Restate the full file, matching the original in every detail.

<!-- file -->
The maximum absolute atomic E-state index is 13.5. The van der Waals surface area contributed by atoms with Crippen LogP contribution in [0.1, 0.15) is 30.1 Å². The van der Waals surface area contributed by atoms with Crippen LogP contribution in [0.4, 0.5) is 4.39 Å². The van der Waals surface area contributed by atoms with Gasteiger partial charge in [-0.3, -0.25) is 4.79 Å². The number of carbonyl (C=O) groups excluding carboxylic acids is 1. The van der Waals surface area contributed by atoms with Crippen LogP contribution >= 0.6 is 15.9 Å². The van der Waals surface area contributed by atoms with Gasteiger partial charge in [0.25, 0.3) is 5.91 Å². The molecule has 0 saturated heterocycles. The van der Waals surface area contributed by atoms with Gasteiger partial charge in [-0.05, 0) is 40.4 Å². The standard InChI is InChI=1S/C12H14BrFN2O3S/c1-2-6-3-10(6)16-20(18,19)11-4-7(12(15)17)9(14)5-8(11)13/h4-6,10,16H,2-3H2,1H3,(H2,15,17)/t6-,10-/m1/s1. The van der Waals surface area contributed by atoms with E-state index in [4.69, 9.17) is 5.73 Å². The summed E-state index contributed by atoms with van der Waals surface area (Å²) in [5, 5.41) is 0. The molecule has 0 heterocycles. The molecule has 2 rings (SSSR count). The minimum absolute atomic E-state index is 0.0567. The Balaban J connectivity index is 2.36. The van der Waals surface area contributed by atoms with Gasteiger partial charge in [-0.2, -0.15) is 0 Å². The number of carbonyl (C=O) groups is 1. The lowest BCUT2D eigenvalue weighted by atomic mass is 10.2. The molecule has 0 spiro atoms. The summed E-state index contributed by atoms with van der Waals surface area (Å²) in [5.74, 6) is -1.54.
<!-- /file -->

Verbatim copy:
The maximum absolute atomic E-state index is 13.5. The van der Waals surface area contributed by atoms with Crippen LogP contribution in [0.1, 0.15) is 30.1 Å². The van der Waals surface area contributed by atoms with Crippen LogP contribution in [0.4, 0.5) is 4.39 Å². The van der Waals surface area contributed by atoms with Gasteiger partial charge in [-0.3, -0.25) is 4.79 Å². The number of carbonyl (C=O) groups excluding carboxylic acids is 1. The van der Waals surface area contributed by atoms with Crippen LogP contribution >= 0.6 is 15.9 Å². The van der Waals surface area contributed by atoms with Gasteiger partial charge in [0.25, 0.3) is 5.91 Å². The molecule has 0 saturated heterocycles. The van der Waals surface area contributed by atoms with Gasteiger partial charge in [-0.05, 0) is 40.4 Å². The standard InChI is InChI=1S/C12H14BrFN2O3S/c1-2-6-3-10(6)16-20(18,19)11-4-7(12(15)17)9(14)5-8(11)13/h4-6,10,16H,2-3H2,1H3,(H2,15,17)/t6-,10-/m1/s1. The van der Waals surface area contributed by atoms with E-state index in [4.69, 9.17) is 5.73 Å². The summed E-state index contributed by atoms with van der Waals surface area (Å²) in [5, 5.41) is 0. The molecule has 0 heterocycles. The molecule has 2 rings (SSSR count). The minimum absolute atomic E-state index is 0.0567. The Balaban J connectivity index is 2.36. The van der Waals surface area contributed by atoms with Gasteiger partial charge in [-0.2, -0.15) is 0 Å². The number of carbonyl (C=O) groups is 1. The lowest BCUT2D eigenvalue weighted by atomic mass is 10.2. The molecule has 0 spiro atoms. The summed E-state index contributed by atoms with van der Waals surface area (Å²) in [5.74, 6) is -1.54.